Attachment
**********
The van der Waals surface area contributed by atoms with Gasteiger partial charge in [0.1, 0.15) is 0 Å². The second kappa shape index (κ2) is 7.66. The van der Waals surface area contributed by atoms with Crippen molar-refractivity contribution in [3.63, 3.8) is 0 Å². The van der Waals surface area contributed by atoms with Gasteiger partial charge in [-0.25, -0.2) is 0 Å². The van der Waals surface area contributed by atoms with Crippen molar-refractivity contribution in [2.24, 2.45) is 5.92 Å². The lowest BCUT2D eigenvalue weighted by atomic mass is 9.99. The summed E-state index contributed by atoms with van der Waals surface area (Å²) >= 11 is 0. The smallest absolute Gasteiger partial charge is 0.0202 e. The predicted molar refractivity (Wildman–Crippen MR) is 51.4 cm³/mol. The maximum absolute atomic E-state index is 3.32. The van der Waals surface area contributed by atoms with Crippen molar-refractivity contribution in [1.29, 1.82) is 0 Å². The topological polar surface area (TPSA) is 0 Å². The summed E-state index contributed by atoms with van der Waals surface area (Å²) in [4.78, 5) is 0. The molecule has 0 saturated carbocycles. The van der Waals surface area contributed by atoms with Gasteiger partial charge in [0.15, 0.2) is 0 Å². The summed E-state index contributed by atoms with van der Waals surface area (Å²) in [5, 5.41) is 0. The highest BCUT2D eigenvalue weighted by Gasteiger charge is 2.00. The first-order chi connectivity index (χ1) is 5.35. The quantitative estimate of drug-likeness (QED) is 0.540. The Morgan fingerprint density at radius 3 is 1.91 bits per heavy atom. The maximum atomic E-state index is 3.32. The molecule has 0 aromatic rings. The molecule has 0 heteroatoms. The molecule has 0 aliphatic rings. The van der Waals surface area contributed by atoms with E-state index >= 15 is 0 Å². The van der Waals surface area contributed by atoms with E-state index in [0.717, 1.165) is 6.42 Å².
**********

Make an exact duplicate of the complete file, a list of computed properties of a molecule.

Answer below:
The van der Waals surface area contributed by atoms with Gasteiger partial charge in [0.1, 0.15) is 0 Å². The second kappa shape index (κ2) is 7.66. The van der Waals surface area contributed by atoms with Crippen molar-refractivity contribution in [3.63, 3.8) is 0 Å². The van der Waals surface area contributed by atoms with Gasteiger partial charge in [-0.25, -0.2) is 0 Å². The van der Waals surface area contributed by atoms with Crippen molar-refractivity contribution in [2.24, 2.45) is 5.92 Å². The lowest BCUT2D eigenvalue weighted by atomic mass is 9.99. The summed E-state index contributed by atoms with van der Waals surface area (Å²) >= 11 is 0. The smallest absolute Gasteiger partial charge is 0.0202 e. The predicted molar refractivity (Wildman–Crippen MR) is 51.4 cm³/mol. The maximum absolute atomic E-state index is 3.32. The van der Waals surface area contributed by atoms with Crippen molar-refractivity contribution in [1.29, 1.82) is 0 Å². The topological polar surface area (TPSA) is 0 Å². The summed E-state index contributed by atoms with van der Waals surface area (Å²) in [4.78, 5) is 0. The molecule has 0 saturated carbocycles. The van der Waals surface area contributed by atoms with Gasteiger partial charge in [0.15, 0.2) is 0 Å². The summed E-state index contributed by atoms with van der Waals surface area (Å²) in [5, 5.41) is 0. The highest BCUT2D eigenvalue weighted by Gasteiger charge is 2.00. The first-order chi connectivity index (χ1) is 5.35. The quantitative estimate of drug-likeness (QED) is 0.540. The Morgan fingerprint density at radius 3 is 1.91 bits per heavy atom. The maximum atomic E-state index is 3.32. The molecule has 0 aromatic rings. The molecule has 0 heteroatoms. The molecule has 0 aliphatic rings. The van der Waals surface area contributed by atoms with E-state index >= 15 is 0 Å². The van der Waals surface area contributed by atoms with E-state index in [0.717, 1.165) is 6.42 Å².